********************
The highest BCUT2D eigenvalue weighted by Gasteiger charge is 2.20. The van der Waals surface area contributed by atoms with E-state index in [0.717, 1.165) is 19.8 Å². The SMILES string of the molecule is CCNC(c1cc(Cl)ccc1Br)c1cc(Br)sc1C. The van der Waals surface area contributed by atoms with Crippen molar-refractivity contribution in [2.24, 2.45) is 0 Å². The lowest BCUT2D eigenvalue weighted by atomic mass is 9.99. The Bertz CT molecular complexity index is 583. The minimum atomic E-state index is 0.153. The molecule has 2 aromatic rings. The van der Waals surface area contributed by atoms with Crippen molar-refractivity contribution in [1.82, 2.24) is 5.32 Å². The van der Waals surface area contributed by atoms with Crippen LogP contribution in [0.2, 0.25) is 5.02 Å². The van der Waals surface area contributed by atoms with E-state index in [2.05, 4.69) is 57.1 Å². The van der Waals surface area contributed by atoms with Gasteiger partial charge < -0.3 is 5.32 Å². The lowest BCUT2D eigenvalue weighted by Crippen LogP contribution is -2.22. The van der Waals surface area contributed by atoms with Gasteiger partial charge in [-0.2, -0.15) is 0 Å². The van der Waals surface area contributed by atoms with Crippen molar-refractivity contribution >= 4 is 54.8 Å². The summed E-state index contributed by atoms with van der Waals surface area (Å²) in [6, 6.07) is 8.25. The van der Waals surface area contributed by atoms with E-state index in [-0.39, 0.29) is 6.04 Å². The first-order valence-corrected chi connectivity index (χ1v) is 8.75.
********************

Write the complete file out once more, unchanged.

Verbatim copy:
The highest BCUT2D eigenvalue weighted by Gasteiger charge is 2.20. The van der Waals surface area contributed by atoms with E-state index in [0.717, 1.165) is 19.8 Å². The SMILES string of the molecule is CCNC(c1cc(Cl)ccc1Br)c1cc(Br)sc1C. The van der Waals surface area contributed by atoms with Crippen molar-refractivity contribution in [2.24, 2.45) is 0 Å². The lowest BCUT2D eigenvalue weighted by atomic mass is 9.99. The Bertz CT molecular complexity index is 583. The minimum atomic E-state index is 0.153. The molecule has 2 aromatic rings. The van der Waals surface area contributed by atoms with Crippen molar-refractivity contribution in [1.82, 2.24) is 5.32 Å². The van der Waals surface area contributed by atoms with Crippen LogP contribution in [0.2, 0.25) is 5.02 Å². The van der Waals surface area contributed by atoms with E-state index in [2.05, 4.69) is 57.1 Å². The van der Waals surface area contributed by atoms with Gasteiger partial charge < -0.3 is 5.32 Å². The lowest BCUT2D eigenvalue weighted by Crippen LogP contribution is -2.22. The van der Waals surface area contributed by atoms with Gasteiger partial charge in [-0.2, -0.15) is 0 Å². The van der Waals surface area contributed by atoms with Crippen molar-refractivity contribution >= 4 is 54.8 Å². The summed E-state index contributed by atoms with van der Waals surface area (Å²) in [6, 6.07) is 8.25. The van der Waals surface area contributed by atoms with E-state index in [-0.39, 0.29) is 6.04 Å². The first-order valence-corrected chi connectivity index (χ1v) is 8.75.